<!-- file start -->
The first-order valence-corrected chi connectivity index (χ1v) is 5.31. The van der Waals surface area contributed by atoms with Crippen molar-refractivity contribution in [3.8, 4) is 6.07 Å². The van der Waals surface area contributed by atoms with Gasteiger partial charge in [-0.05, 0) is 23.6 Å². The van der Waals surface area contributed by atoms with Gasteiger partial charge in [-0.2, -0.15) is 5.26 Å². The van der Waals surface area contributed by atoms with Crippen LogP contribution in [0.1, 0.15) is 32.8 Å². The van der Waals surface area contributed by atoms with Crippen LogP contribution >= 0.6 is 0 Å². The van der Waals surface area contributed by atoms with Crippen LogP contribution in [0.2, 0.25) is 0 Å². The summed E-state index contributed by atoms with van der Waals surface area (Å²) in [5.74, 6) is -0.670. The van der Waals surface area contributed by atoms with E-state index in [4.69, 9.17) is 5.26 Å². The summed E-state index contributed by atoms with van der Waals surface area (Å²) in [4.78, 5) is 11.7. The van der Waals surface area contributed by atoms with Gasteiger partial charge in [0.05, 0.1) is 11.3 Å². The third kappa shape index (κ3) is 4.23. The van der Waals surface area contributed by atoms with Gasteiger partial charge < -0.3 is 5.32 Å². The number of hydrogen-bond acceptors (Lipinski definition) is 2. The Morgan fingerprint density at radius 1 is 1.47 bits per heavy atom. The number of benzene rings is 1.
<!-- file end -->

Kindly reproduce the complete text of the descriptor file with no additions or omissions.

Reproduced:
The first-order valence-corrected chi connectivity index (χ1v) is 5.31. The van der Waals surface area contributed by atoms with Crippen molar-refractivity contribution in [3.8, 4) is 6.07 Å². The van der Waals surface area contributed by atoms with Gasteiger partial charge in [-0.05, 0) is 23.6 Å². The van der Waals surface area contributed by atoms with Gasteiger partial charge in [-0.2, -0.15) is 5.26 Å². The van der Waals surface area contributed by atoms with Crippen LogP contribution in [0.1, 0.15) is 32.8 Å². The van der Waals surface area contributed by atoms with Crippen LogP contribution >= 0.6 is 0 Å². The van der Waals surface area contributed by atoms with Crippen LogP contribution in [0.2, 0.25) is 0 Å². The summed E-state index contributed by atoms with van der Waals surface area (Å²) in [5.74, 6) is -0.670. The van der Waals surface area contributed by atoms with E-state index in [4.69, 9.17) is 5.26 Å². The summed E-state index contributed by atoms with van der Waals surface area (Å²) in [4.78, 5) is 11.7. The van der Waals surface area contributed by atoms with Gasteiger partial charge in [0.05, 0.1) is 11.3 Å². The third kappa shape index (κ3) is 4.23. The van der Waals surface area contributed by atoms with Gasteiger partial charge < -0.3 is 5.32 Å². The number of hydrogen-bond acceptors (Lipinski definition) is 2. The Morgan fingerprint density at radius 1 is 1.47 bits per heavy atom. The number of benzene rings is 1.